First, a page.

Hacktoberfest and Void Linux

Update: Unfortunately due to recent changes that significantly increase the effort required from Void, we can no longer promise that your changes will count towards the 4 PRs required for Hacktoberfest.

Many maintainers use git am in a script to apply patches and batch them into build units that the buildbot can work on at a time. This precludes the application of labels unless the maintainer separately opens a browser, logs into GitHub, and interacts with the PR there. While the git am method should technically work, we’ve noticed in the past that GitHub occasionally applies the wrong status to PRs using this method (ignores magic closing words). We aren’t currently aware why this works intermittently and we can’t guarantee that a specific PR will satisfy the new requirements for Hacktoberfest.

It’s unfortunate that the rules were changed mid-run, as under the previous rules we could process contributions without disruptive alterations to our review process, and we could accept many first time contributors’ work to low-risk packages. You are of course still welcome to send your patches and they will be reviewed at the avaiability of the Void team.

It’s the first day of October, the air is crisp in parts of the northern hemisphere, and it’s time for Hacktoberfest again. This year is shaping up to be bigger than previous years, and as Void has participated since the start we’d like to provide some helpful tips and tricks for sending your first Pull Requests (PRs) to Void.

This year Void is accepting patches for two main areas, patches from unknown contributors beyond these areas have a high likelihood of being dismissed, so please color within the lines.

The first area is for non-code contributions. We maintain all of our documentation using a tool called mdBook. This has the net effect that all of our documentation is written as version controlled markdown files. If you regularly use Void and have been looking for a place to get involved, this is a good point to jump in. We aren’t trying to recreate the ArchWiki though, so make sure you understand the scope and purpose of the docs repo before sending your documentation.

For technical contributions, we are accepting updates of existing packages. While new packages may count as well, we have had many problems in the past with people adding packages and then abandoning them, so expect to meet significant resistance if you are a new contributor trying to add a package to the repo. Updating packages is very easy. You can select a package from the list of out of date packages and update it using the tools in the void-packages repo. The manual might be of assistance when you are updating packages.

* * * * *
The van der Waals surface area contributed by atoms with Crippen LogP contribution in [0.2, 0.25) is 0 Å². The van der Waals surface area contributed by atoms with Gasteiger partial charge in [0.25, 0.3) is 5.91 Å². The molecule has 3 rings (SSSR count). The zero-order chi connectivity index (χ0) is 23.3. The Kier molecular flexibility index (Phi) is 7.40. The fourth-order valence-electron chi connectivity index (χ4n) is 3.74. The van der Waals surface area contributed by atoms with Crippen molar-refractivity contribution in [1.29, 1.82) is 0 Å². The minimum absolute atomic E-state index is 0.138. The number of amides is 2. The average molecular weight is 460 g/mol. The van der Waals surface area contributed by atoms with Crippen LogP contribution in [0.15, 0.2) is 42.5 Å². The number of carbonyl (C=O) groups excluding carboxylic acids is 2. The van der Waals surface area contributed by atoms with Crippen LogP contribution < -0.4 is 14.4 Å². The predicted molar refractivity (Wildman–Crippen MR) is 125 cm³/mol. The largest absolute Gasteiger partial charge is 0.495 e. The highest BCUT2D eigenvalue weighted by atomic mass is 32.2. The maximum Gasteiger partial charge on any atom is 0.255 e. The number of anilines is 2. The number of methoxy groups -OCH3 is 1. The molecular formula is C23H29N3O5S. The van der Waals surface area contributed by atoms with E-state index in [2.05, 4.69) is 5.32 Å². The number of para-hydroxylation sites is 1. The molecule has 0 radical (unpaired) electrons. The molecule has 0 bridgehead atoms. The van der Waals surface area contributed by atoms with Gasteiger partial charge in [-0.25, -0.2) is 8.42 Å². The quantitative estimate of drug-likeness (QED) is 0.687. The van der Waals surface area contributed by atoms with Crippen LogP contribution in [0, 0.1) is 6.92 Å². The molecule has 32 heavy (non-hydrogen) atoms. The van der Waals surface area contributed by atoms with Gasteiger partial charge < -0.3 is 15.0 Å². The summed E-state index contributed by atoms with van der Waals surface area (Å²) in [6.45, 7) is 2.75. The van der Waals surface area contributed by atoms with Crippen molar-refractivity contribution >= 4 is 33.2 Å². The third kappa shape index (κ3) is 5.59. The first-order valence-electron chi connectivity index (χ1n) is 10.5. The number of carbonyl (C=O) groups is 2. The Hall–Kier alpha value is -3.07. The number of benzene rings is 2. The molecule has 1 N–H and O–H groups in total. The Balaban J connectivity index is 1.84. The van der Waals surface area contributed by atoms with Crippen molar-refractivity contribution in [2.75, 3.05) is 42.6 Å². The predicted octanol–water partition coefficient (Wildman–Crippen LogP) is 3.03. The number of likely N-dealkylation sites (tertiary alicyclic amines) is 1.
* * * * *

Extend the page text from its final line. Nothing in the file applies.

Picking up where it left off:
As a general rule, we would prefer Hacktoberfest contributors that do not have a previous track record with the Void Linux project steer clear of “structural” packages unless you have specific domain knowledge that qualifies you to work on high-risk packages. When selecting a package to update, select a package registered to orphan@voidlinux.org when possible. These packages are otherwise unmaintained, and your contribution will have a bigger impact. You can update packages that are owned by existing developers, but understand that conflicts between a maintainer and contributor will be resolved at the discretion of Void staff.

Here are some useful tips when updating packages:

  • Don’t PR broken code, our maintainers are much less likely to give a second look to a PR that didn’t build when it was submitted.
  • While it’s possible to run xbps-src from an alien distro, this isn’t really supported. If you’re a seasonsed Linux user and want to try Void, now is the time!
  • The docs use versioned markdown, available in the vmdfmt package. You can run this locally to format your files.
  • The update list is sometimes wrong, we’d love to get patches that improve its reliability by ignoring beta versions or adding checks to packages that are not detected as out of date correctly.
  • If you have expertise in C, GNU Autotools, or other build systems, taking a look at projects that we’ve marked as not cross-compilation compatible and fixing the upstream issue can be an amazing contribution that impacts more than just Void.

We look forward to working with the amazing world of open source developers this month to improve Void and continue our high standards for quality and reliability. To ensure your PR has the best chance at being accepted, feel free to reach out for help as explained in the manual. Together this will be a high impact Hacktoberfest.